We read the 4000-page IPCC climate report so you don’t have to

Country/area: United States

Organisation: Quartz

Organisation size: Big

Publication date: 10/08/2021

Credit: Amanda Shendruk, Tim McDonnell, David Yanofsky, Michael J. Coren


Amanda Shendruk is a visual journalist on Quartz’s Things team. She reports at the intersections of code, data and design.

Tim is a reporter covering global climate change and energy issues, based in Cairo, Egypt. He was a Fulbright-National Geographic Storytelling Fellow and a National Geographic Explorer.

David is the editor of Quartz’s Things team, the publication’s cohort of journalists who use code-based methods to originate and execute their stories.

Michael is the editor of Quartz’s science and technology team.

Project description:

The final IPCC climate report is nearly 4,000 pages long—much of it written in inscrutable scientific jargon. We reviewed the data, summarized the main points, and created an interactive way to read the report all while showing scientists’ confidence in their conclusions. It made the daunting and technical report accessible to everyday readers around the world who want to understand the scientific evidence of man-made global warming.

Impact reached:

In a crowded field of coverage our report stood out. Our readers raved about the work, calling it “one of the best summaries” of the report, and “a thorough but easily digestible breakdown.” Data visualization expert Jon Schwabish said that he “loves this” and world renowned data designer Jan Willem Tulp said that our display “should be the default in the report itself”

Even months after publication this work is averaging thousands of visitors a month. Reflecting the gloabl importance of the climate change readers have come to this story from almost every country on earth, from Peru to Rwanda, Tajikistan to Laos. In total, people in 179 countries have read it according to our analytics.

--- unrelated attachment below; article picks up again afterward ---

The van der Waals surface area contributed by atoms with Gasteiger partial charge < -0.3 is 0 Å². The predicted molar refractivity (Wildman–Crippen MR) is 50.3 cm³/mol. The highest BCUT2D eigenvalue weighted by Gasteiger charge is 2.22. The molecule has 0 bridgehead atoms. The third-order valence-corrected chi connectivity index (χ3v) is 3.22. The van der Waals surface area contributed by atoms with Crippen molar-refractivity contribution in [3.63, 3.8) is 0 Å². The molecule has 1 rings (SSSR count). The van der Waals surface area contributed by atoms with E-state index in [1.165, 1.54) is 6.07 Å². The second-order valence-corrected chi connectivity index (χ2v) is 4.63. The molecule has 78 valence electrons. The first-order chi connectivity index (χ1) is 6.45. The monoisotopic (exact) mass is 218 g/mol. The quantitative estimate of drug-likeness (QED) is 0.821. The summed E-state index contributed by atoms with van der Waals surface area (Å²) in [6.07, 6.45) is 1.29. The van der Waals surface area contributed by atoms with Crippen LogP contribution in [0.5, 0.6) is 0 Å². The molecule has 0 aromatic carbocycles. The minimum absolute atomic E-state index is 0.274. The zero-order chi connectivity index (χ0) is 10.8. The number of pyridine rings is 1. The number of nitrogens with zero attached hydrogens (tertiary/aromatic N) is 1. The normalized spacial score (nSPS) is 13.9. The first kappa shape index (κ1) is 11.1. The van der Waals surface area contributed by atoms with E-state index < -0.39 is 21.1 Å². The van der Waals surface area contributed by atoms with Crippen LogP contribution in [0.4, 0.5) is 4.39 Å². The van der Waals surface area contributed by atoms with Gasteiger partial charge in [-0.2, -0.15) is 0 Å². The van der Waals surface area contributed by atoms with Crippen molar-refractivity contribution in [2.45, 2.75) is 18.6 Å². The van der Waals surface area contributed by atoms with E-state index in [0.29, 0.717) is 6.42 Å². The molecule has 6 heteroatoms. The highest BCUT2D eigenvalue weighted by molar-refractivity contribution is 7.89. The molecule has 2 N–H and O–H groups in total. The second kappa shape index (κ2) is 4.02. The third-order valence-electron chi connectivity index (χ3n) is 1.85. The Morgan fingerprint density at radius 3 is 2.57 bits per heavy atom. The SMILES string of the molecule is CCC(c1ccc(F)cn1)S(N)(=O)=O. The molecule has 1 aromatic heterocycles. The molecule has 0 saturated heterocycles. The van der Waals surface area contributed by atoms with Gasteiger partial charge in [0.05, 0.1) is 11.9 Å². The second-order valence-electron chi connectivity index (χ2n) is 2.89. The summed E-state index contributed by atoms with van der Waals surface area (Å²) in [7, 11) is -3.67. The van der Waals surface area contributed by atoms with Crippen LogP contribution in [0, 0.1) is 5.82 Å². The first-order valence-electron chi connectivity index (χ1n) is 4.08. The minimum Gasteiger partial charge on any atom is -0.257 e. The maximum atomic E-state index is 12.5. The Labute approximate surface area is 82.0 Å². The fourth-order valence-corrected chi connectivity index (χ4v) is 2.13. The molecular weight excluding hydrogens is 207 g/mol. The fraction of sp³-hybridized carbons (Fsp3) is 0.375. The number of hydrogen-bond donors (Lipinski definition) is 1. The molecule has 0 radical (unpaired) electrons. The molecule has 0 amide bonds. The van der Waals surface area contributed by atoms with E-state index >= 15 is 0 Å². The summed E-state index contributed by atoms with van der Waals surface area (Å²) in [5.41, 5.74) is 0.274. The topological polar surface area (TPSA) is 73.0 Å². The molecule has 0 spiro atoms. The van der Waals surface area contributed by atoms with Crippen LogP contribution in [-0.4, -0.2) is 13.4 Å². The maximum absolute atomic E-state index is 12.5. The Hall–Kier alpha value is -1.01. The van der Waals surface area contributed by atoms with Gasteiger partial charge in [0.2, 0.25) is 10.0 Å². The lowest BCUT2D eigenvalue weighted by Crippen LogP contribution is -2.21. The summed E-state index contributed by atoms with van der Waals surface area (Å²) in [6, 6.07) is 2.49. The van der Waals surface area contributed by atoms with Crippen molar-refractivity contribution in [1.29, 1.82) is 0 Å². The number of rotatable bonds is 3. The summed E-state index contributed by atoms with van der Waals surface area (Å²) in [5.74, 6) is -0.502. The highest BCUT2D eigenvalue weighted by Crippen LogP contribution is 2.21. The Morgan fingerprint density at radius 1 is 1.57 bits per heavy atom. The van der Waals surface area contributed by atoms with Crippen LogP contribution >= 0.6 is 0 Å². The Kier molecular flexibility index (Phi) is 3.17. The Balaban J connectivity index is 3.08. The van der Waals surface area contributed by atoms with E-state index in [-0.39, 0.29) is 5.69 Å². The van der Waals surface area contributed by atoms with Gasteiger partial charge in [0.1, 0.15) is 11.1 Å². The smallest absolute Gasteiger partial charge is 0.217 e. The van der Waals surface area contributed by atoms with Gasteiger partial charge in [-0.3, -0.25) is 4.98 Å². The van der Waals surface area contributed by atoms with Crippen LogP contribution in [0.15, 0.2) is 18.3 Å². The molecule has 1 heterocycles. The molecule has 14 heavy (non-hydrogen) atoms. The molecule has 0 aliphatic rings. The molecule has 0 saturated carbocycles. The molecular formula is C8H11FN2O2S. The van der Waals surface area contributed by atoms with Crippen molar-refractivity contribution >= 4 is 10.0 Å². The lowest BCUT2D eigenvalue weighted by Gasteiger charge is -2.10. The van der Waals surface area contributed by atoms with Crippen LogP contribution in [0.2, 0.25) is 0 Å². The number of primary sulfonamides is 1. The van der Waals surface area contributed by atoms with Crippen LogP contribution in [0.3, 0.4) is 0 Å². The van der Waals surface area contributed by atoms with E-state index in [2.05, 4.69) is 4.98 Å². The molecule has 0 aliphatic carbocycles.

Techniques/technologies used:

We structured the data as ArchieML to mark up the text from the report, then used a templating language called pug to create the HTML and styled it with CSS. The interactive features were custom written in javascript.

What was the hardest part of this project?

The hardest part of this project was converting the text of the report and inline plain-text confidence levels into structured data. Because the report was released in a PDF format, and the peculiarities of the document couldn’t be known ahead of time, we determined that extracting the information using software would have been more error prone and possibly time consuming. That meant that our only option was to create our dataset by hand—a time-consuming effort but an essential part of this piece.

What can others learn from this project?

Journalists can learn that text is data and that descriptions are data. They can also learn that journalism doesn’t need to be wordy to be successful at deeply informing people. This piece is more comprehensive than most of the news coverage published around the report.

They can also learn that different work isn’t always needed to serve different types of readers. The format and structure of this piece serves readers of all interest levels:

  • For readers who want a quick summary it is skimmable.
  • Readers who are only interested in certain aspects of climate change can choose to only read deeply in those sections.
  • And folks who want to go deep on the entire report can read the thousands of words we wrote to explain it.

Project links: